Greco-Roman or Gothic?
Lately I'm very interested in the Gothic, but I suppose a lot of people have become more interested in the Gothic. I'm going to stick to my guns and say Greco-Roman.
Collage City or Spatial City?
It's not a very good choice. Neither of the above.
Whites or Grays?
Probably Grays, oddly enough. Ultimately, given how many things one has to include, the Grays are the likely victors in this debate.
Is there architecture without architects?
Is there architecture without buildings?
Is architecture autonomous?
Is Main Street OK?
No. The politics of exploiting the assumption that it exists, when clearly it doesn't, is not OK. If it existed, I'd say it's OK, though very marginal to the problem of architecture. I'd be indifferent to it.
Global or local?
Portrait or landscape?
Everything is architecture. Is it?
What is the greatest architectural invention of the past 20 years?
I don't think there's been a great invention in architecture in the last 20 years.
Double envelope. Is the inside to be reflected on the outside?
Dubai. Yea or nay?
Is the blob formal excess or lack of form?
Is utopianism still alive?
No, it's not.
Is architecture hiding behind technology?
Oh yes, lately, definitely.
Is the architect a specialist or a generalist?
Right now, a generalist.
Is the city a place or a condition?
Condition is one of my overused words, so I guess it's a condition.
Did print kill or create architecture?
It didn't do either of those things.
Did animation kill or reinvent architecture?
It certainly didn't reinvent it, and it didn't kill it either. Animation wouldn't be the reason architecture could be dead.
Will simulation kill or enhance architecture?
It is indifferent to architecture and architecture is indifferent to it.
Is the architect working for the client or for society?
Which architect? You mean what the architect should do idealistically, or what I have observed to be the case? They are very different things. My observation would be that they work for the client. What I believe they should do is much more what you would call working for society. They can do things that are obviously in the interest of society, despite their obligation to the client. They can subvert the client.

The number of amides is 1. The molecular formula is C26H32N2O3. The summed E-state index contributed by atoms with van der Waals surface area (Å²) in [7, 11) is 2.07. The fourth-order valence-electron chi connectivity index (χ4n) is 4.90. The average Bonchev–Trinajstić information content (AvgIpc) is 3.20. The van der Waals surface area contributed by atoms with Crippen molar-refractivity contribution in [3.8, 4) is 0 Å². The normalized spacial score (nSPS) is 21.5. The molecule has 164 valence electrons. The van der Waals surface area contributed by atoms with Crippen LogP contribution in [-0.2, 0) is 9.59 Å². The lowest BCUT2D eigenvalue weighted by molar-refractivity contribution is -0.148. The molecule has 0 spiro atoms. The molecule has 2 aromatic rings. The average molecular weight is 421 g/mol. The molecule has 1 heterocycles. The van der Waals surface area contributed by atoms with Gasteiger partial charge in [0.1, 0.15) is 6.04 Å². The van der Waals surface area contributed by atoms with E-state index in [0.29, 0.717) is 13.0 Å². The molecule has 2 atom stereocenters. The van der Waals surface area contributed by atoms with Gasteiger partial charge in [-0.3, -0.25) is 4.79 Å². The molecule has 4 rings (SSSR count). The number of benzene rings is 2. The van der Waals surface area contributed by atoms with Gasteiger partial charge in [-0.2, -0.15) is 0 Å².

Between art and science, where is architecture situated?
More in the art category. But it is actually in another category. More like law.
Is digital technology redefining architecture, or is it confusing the architect?
I don't think it is doing either one of those things. It is advancing our ability to be very sophisticated and precise, which improves the discipline, but I don't think it's reinventing architecture. I don't think it is confusing things; it's clarifying. Digital technology requires a far clearer commitment.
Is architecture a conservative discipline?
Yes, it's always in the past. Even when it's in the present, it's in the past.
Is the West going through a midlife crisis?
Midlife? We might be at the end-of-life crisis!
Is architecture itself in crisis, or the solution to it?
I don't believe it's in crisis. There are larger crises than architecture.
Find more conversations in Log 23 (Fall 2011)